Capitalism is the best economic system in today’s world.
Chairman: Guus de Vries
In Favour: Mitchell Greven, Benjamin Srijindarat and Jamyl Jonker
Against: Zhenghao Xia and Bram Dieperink
Guus de Vries
Everyone has his or her own opinion about Capitalism. For example Margaret Thatcher, who was in favour of capitalism once said: “We have been ruled by men who live by illusions … the illusion that there is some other way of creating wealth than hard work and satisfying your customers.” However capitalism has also opponents, for example Pope Francis who said. “The promise was that when the glass was full, it would overflow, benefitting the poor, What happens instead is that when the glass is full, it magically gets bigger, but nothing ever comes out for the poor.” Modern capitalism finds it roots back Europe, mainly the Netherlands and England, during the Middle Ages. Where innovative merchants started practicing capitalism. The capitalistic system has a lot of benefits and is one of the fundamentals of a democratic society.
Even though most countries use the capitalistic system, anti-capitalism protests become more and more frequent. Not so long ago at the opening of the new European Central Bank headquarters in Frankfurt there was a massive anti-capitalism demonstration, which ended up to be a really violent one. Therefore our motion: Capitalism is the best economic system in today’s world. Capitalism is based on the facts that every mean of production is owned by a private individual. This creates enormous amounts of economic freedom, as the government has little to almost no interference in certain markets. This could results in more political freedom and economic growth. However, today’s world is a very globalizing one. A lot of experts say that it is a challenge for capitalism to succeed in a rapidly globalizing world. Therefore some economists even suggest that modern capitalism as we know it becomes too obsolete, and are already proposing intentional changes to the modern system.
Arguments in favour of the motion
At first, Enhancing an economic system with the help of Capitalism will lead to Economic growth.
An economic system with the help of capitalism creates a climate of innovation and economic expansion, which is something that we need in these still economic turbulent times. According to Pettinger it gives firms and individuals the incentives they need to be innovative and it creates willingness to work hard. Economic expansion will increase wealth, enables a higher standard of living and eventually everyone can benefit from this.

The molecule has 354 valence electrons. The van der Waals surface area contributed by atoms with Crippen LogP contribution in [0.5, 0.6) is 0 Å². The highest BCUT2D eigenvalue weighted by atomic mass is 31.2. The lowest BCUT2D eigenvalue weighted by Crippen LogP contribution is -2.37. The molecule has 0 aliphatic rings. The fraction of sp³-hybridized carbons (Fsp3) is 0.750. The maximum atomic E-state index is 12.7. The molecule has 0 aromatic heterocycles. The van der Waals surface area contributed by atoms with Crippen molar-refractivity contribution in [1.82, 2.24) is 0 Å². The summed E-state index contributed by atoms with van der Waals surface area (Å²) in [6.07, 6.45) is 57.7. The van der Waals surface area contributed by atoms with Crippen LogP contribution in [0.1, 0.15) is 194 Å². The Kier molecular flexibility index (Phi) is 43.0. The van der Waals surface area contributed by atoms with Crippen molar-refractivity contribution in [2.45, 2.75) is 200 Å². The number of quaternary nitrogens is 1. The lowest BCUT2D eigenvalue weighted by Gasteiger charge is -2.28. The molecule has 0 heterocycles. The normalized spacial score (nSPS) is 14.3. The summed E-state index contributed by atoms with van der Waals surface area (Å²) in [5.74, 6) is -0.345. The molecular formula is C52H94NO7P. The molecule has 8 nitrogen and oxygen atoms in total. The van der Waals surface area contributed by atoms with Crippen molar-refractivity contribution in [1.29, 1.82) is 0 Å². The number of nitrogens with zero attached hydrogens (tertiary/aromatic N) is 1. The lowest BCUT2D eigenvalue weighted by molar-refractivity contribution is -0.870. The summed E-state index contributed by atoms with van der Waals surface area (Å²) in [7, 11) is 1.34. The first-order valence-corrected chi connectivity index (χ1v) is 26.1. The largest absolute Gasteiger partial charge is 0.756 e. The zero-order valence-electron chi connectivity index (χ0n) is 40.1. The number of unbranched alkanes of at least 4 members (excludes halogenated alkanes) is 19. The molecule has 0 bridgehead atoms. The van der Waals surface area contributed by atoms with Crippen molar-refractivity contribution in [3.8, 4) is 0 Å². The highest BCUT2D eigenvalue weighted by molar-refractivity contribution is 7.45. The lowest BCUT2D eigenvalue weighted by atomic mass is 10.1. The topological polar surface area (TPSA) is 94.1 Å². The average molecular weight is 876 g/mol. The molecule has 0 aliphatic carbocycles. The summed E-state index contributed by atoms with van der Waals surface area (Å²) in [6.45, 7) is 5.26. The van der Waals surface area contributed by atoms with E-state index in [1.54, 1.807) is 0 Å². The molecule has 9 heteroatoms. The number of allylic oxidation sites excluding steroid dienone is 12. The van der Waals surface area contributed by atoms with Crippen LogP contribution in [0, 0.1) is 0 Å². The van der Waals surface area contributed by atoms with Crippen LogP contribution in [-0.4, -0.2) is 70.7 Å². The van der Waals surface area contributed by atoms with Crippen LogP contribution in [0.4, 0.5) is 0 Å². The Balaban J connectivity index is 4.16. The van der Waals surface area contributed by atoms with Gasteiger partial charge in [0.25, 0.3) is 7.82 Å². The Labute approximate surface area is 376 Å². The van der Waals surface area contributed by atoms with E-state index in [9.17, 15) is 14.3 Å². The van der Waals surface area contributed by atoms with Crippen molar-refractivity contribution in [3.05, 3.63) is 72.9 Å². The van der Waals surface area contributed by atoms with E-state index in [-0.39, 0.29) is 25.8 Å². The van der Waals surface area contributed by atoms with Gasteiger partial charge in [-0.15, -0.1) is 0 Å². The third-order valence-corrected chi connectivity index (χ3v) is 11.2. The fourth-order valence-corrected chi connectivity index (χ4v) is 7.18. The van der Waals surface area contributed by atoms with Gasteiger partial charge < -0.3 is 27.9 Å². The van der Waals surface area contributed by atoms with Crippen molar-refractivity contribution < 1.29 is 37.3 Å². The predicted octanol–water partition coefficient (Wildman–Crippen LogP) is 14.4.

Secondly, an economic system with the help of Capitalism will improve efficiency.
According to Lombardo a capitalist society rewards efficiency and everyone benefits from this. Producing goods that are in demand in the most efficient way is what capitalism is often reliant on. Also, because the economy is more dynamic, it gives companies the chance to cut costs, which is important in todays’ economic situation. Without capitalism, firms are often state owned. This leads to inefficiency and this is due to lack of creativity and innovative practices in the workplace, which is a result of the fact that there is no need to be creative or innovative because there is no competition in this situation.
And finally, an economic system with the help of Capitalism will lead to economic Freedom.
The economic system of capitalism is a free-market system and it leads to a political system that is based on freedom. According to both Pettinger and Lombardo an economic system without capitalism often has a government that owns the entire production, which leads to too much political control that extends to all areas and aspects of life. In Ukraine, a former communist country, we can still see that some people in the government have total control and are extremely rich, while the majority of the people have not much to say and are poor.
Free trade reduces poverty.
Free trade reduces poverty, it creates direct “pull up” because it creates demand for a country’s good and industry and thus employs the poor and expands jobs. A research has estimated that poverty has been reduced by 50 million people in the developing world during the era of free trade, since 19871. Hong Kong, Singapore, South Korea, and Taiwan have been liberalizing trade for the past 40 years and have not suffered from one-dollar-per-day poverty in the last 20 years. Free trade promotes the necessary monetary flow and demand for goods to increase jobs and sustainably grow an economy to reduce poverty. Prices are lower, more products are available, and the poor are able to achieve a higher standard of living.
Free trade promotes growth in all countries.
Through global competition, specialization, and access to technology, free trade and openness allow countries to grow faster—India and China started in the 1980s with restrictive trade policies, but as they have liberalized they have also improved their growth enormously. The International Trade Commission estimates that a free trade agreement between just Colombia and the US would increase the US GDP by $2.5 billion. Because of free trade, prices are lower for everyone. Free Trade offers benefits to both developed and developing nations by encouraging competition, efficiency, lower prices, and opening up new markets to tap into.